It takes a hard heart indeed not to be intrigued by the intricacies of a Vanuatuan cargo cult, especially one as puzzling as the Prince Philip Movement. The small sect believes that Queen Elizabeth II’s husband, a native of Greece known primarily for his verbal gaffes, is actually a Vanuatuan spirit in disguise, and that he will someday return to the South Pacific nation to bestow unfettered joy on the populace.
And what does Prince Philip think of all this misguided adulation? According to this recent Australian documentary on the cult, he seems bent on tacitly encouraging the worship. A passage from the show’s transcript:
Today the village of Yaohnanen has something to celebrate. It’s Prince Philip’s 89th birthday, and they’re preparing to throw a party for all the surrounding villages. The Duke of Edinburgh is well aware of his exalted status on Tanna. Over the past 20 years he’s been a discreet accomplice in the cult that’s grown up around him – sending photos and receiving the occasional gift.
CHIEF SIKO NATHUAN (Translation): Some people say he comes from England or Greece. But our grandfathers carved a club for pig-killing and sent it off to him with the message that if you’re from Tanna, hold this club in your hand and everybody in the world will know you’re from Tanna. This is the club he’s holding. It was carved here and sent to him. And he kept it to show he’s from Tanna.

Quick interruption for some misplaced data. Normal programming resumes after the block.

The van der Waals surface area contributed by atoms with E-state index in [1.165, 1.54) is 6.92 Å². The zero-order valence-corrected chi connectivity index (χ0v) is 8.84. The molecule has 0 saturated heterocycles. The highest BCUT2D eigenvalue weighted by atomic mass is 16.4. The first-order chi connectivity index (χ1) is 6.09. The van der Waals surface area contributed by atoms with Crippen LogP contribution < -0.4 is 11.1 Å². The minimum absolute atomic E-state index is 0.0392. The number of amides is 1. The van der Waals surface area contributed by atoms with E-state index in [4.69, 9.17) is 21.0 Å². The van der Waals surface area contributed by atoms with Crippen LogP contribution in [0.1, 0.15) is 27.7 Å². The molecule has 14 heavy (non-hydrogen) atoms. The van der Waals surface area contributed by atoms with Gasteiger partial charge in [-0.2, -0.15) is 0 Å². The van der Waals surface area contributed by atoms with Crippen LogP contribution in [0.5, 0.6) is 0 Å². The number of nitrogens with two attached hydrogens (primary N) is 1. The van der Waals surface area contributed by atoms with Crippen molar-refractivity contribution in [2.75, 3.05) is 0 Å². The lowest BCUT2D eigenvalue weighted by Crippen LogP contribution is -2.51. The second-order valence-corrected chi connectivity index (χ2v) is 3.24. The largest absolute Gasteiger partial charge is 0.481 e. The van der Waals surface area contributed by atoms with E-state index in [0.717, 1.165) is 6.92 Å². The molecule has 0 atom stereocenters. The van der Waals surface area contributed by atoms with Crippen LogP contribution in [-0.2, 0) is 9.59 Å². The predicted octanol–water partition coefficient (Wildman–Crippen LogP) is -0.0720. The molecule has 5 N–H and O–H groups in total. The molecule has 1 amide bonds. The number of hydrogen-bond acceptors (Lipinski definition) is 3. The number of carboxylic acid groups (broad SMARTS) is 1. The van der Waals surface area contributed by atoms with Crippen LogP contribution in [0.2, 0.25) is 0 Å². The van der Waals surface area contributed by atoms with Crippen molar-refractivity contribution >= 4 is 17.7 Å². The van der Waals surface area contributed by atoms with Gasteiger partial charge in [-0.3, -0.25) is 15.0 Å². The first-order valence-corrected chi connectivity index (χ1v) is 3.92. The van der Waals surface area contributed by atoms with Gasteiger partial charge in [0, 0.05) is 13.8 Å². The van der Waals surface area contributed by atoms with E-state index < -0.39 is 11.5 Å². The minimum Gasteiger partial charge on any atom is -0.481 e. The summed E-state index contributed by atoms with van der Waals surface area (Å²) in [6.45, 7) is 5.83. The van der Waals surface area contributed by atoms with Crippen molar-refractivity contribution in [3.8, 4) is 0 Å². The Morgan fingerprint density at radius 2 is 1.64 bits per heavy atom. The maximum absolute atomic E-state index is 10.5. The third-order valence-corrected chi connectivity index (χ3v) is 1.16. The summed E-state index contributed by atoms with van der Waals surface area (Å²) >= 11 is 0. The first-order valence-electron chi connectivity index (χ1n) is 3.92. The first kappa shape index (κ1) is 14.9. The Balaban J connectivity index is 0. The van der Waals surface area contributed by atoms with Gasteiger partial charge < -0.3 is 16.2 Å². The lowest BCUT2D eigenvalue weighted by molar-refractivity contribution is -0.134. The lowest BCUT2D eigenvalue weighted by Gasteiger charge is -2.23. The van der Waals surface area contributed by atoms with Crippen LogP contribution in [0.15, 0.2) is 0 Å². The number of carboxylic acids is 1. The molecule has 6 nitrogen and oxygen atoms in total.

Buckingham Palace offers a less-than-spirited response to the documentary’s charges of complicity here. Suffice to say that I find Prince Philip’s actions more than a little irritating. He could easily have squashed the cult long ago by denying his divinity. But perhaps he feels, rather condescendingly, that this cult is a net positive for its followers. Or maybe he just loves the attention—though I can’t see how a lifetime in the British Royal bubble wouldn’t leave him satisfied on that front.